Small jar and cover with decoration of chrysanthemums, cranes, and clouds, late 13th century, stoneware with gold and inlaid design under celadon glaze. The Metropolitan Museum of Art, New York, New York, USA.
Oil bottle with decoration of peonies and chrysanthemums, 13th century, stoneware with copper-red and inlaid design under celadon glaze. The Metropolitan Museum of Art, New York, New York, USA.
Maebyeong with decoration of cranes and clouds, late 13th century, stoneware with inlaid design under celadon glaze. The Metropolitan Museum of Art, New York, New York, USA.
Arhat, 13th–14th century, stoneware with iron-brown decoration under celadon glaze. The Metropolitan Museum of Art, New York, New York, USA.
Oil bottle with decoration of peony leaves, late 12th century, stoneware with reverse-inlaid design under celadon glaze. The Metropolitan Museum of Art, New York, New York, USA.
Box from Set of Five with Decoration of Cranes and Clouds, 13th–14th century, stoneware with inlaid design under celadon glaze. The Metropolitan Museum of Art, New York, New York, USA.
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Presented by
The Metropolitan Museum of Art
New York, New York, USA
www.metmuseum.org

The Met presents over 5,000 years of art from around the world for everyone to experience and enjoy. The Museum lives in three iconic sites in New York City—The Met Fifth Avenue, The Met Breuer, and The Met Cloisters. Millions of people also take part in The Met experience online. Since it was founded in 1870, The Met has always aspired to be more than a treasury of rare and beautiful objects. Every day, art comes alive in the Museum’s galleries and through its exhibitions and events, revealing both new ideas and unexpected connections across time and across cultures.

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Small jar and cover with decoration of chrysanthemums, cranes, and clouds, late 13th century, stoneware with gold and inlaid design under celadon glaze. The Metropolitan Museum of Art, New York, New York, USA.
Oil bottle with decoration of peonies and chrysanthemums, 13th century, stoneware with copper-red and inlaid design under celadon glaze. The Metropolitan Museum of Art, New York, New York, USA.
Maebyeong with decoration of cranes and clouds, late 13th century, stoneware with inlaid design under celadon glaze. The Metropolitan Museum of Art, New York, New York, USA.
Arhat, 13th–14th century, stoneware with iron-brown decoration under celadon glaze. The Metropolitan Museum of Art, New York, New York, USA.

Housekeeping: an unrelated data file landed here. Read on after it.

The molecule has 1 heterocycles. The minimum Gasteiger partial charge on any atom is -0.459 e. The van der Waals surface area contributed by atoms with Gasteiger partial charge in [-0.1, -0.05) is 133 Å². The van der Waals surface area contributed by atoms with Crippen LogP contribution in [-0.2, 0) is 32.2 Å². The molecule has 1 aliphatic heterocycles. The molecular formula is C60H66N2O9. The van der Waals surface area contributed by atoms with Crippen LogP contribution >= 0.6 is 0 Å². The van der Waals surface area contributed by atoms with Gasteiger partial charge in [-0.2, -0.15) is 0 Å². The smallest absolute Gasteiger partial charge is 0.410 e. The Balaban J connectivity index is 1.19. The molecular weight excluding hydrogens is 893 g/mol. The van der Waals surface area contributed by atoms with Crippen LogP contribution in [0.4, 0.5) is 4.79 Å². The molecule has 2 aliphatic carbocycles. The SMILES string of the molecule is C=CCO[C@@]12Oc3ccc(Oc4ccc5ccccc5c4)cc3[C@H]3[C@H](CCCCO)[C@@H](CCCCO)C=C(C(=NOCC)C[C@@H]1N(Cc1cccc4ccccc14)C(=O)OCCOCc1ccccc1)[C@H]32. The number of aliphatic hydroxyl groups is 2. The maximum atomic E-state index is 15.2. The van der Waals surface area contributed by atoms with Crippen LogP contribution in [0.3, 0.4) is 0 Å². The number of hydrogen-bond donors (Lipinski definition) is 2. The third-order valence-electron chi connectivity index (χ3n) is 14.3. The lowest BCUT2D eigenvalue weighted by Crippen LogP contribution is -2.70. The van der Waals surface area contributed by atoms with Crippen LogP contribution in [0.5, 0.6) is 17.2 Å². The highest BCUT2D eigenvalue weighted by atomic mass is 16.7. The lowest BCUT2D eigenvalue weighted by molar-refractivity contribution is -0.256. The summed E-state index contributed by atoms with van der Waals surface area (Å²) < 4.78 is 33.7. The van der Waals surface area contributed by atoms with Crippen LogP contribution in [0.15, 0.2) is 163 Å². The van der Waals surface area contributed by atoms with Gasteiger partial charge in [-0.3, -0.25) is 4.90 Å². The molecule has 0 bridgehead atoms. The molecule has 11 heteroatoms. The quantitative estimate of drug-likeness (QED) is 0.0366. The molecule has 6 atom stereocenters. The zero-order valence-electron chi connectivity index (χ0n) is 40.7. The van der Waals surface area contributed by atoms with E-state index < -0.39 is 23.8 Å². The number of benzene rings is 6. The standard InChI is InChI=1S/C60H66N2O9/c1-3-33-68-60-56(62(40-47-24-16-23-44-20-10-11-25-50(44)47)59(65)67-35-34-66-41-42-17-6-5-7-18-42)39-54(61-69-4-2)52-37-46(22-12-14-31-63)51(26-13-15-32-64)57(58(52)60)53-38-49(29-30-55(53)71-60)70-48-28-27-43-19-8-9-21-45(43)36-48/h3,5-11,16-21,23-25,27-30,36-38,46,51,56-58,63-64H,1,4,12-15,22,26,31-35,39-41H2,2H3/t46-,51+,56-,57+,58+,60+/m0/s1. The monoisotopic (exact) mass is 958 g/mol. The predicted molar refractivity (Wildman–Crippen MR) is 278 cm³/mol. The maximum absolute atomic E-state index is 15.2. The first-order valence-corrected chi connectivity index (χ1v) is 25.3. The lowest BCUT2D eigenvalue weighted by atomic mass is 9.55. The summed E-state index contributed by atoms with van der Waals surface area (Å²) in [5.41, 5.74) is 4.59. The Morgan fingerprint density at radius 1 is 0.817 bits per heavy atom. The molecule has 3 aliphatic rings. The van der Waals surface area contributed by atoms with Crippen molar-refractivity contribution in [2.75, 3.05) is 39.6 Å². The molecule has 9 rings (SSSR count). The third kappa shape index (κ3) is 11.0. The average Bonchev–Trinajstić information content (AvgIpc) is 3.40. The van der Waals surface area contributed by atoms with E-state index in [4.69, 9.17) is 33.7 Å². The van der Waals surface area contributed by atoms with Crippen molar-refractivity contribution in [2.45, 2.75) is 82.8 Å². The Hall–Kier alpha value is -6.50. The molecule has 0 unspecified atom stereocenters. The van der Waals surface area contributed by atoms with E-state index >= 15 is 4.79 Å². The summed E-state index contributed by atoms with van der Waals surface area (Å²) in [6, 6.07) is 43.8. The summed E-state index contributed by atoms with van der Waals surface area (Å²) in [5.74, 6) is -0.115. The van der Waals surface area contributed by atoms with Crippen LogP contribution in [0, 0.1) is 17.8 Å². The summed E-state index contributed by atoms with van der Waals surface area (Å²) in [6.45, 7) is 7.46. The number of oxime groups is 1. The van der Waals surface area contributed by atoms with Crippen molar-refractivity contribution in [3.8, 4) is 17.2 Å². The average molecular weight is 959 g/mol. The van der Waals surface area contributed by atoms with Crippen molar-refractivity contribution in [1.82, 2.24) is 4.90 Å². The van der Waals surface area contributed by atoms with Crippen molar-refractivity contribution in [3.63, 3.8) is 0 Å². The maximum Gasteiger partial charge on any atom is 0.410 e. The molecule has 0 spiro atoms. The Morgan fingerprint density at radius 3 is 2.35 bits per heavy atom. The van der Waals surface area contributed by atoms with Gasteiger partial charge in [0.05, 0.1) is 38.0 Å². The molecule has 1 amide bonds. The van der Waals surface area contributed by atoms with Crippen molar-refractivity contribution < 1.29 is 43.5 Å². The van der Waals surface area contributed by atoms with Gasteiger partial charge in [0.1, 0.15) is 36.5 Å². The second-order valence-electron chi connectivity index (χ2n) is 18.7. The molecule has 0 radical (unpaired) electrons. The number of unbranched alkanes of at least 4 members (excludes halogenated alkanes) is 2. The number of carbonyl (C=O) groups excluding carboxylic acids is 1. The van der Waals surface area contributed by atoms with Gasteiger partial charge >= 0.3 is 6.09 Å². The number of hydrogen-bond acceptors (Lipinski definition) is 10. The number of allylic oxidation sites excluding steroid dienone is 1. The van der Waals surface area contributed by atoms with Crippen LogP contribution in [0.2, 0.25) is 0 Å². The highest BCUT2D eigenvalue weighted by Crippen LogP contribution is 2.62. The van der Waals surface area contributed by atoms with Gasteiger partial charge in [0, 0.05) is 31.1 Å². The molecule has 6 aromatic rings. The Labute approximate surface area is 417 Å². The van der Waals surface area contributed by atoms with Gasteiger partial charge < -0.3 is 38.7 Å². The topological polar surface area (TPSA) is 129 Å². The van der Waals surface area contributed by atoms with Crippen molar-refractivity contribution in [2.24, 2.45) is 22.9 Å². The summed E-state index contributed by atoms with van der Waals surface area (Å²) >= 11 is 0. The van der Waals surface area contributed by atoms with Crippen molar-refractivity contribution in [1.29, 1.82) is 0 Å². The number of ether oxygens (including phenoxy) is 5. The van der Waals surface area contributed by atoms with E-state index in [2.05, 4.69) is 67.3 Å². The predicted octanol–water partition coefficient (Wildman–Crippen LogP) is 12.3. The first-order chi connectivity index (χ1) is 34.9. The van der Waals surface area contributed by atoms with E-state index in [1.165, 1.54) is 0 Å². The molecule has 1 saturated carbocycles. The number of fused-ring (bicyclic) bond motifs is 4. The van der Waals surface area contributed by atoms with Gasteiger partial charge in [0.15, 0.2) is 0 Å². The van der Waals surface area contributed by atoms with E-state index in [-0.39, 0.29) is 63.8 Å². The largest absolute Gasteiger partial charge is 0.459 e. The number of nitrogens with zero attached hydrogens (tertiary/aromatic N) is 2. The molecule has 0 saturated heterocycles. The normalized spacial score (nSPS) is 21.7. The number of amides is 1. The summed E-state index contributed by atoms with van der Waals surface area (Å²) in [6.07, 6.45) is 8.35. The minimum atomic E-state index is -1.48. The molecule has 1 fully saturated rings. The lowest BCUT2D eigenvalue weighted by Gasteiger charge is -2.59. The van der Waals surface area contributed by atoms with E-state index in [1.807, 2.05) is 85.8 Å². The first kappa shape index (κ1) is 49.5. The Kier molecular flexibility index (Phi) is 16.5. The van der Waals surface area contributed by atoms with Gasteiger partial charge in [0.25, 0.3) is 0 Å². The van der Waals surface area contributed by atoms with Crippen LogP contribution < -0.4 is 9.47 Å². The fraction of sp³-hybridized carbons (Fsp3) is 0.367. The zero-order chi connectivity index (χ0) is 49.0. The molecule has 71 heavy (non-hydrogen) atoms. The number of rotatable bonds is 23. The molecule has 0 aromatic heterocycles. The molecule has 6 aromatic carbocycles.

Oil bottle with decoration of peony leaves, late 12th century, stoneware with reverse-inlaid design under celadon glaze. The Metropolitan Museum of Art, New York, New York, USA.
Box from Set of Five with Decoration of Cranes and Clouds, 13th–14th century, stoneware with inlaid design under celadon glaze. The Metropolitan Museum of Art, New York, New York, USA.

Korean Buncheong Ceramics

Goryeo celadon explored

 

Sensuous, whimsical, sophisticated, rustic, and masterful, buncheong ceramics emerged in Korea at the end of the fourteenth century. This breathtakingly diverse expression grew out of inlaid celadon, the celebrated aristocratic stoneware synonymous with the Goryeo period (1918–1392). During the nearly two centuries of its production, buncheong would be increasingly taken up by regional potters, who reveled in the newfound freedom to shape and decorate the adaptable stoneware with unprecedented wit, imagination, and insight.

The early Joseon dynasty (1392–1910) was a time of unparalleled creativity and cultural expansiveness. Buncheong came into its own, bringing inventive changes to traditional forms, while its bold new decorative techniques and motifs responded to consumer preferences and facilitated mass production. At the same time, buncheong flaunted its materiality—the tactile, often uneven appearance that set it apart from the more refined ceramics of the court.

In the wake of the Japanese invasions of Korea at the end of the sixteenth century, buncheong, adopted by Japanese tea connoisseurs, would inspire generations of Japanese potters. In the twentieth century, Korean artists rediscovered their heritage, intrigued by the medium’s visibly handmade aesthetic. Twenty-first-century readers will be struck by the familiar yet refreshing quality of many of these vessels, which recall the force of modernist gestural pieces and more recent abstract expressions.

An original and perceptive exploration of a phenomenon unique in the history of art, Korean Buncheong Ceramics presents together for the first time early Joseon buncheong ware, Edo-period Japanese reinterpretations, and modern and contemporary works that revitalize this dynamic tradition.

Presented by
The Metropolitan Museum of Art
New York, New York, USA
www.metmuseum.org

The Met presents over 5,000 years of art from around the world for everyone to experience and enjoy. The Museum lives in three iconic sites in New York City—The Met Fifth Avenue, The Met Breuer, and The Met Cloisters. Millions of people also take part in The Met experience online. Since it was founded in 1870, The Met has always aspired to be more than a treasury of rare and beautiful objects. Every day, art comes alive in the Museum’s galleries and through its exhibitions and events, revealing both new ideas and unexpected connections across time and across cultures.

Powered by logo-met-sm

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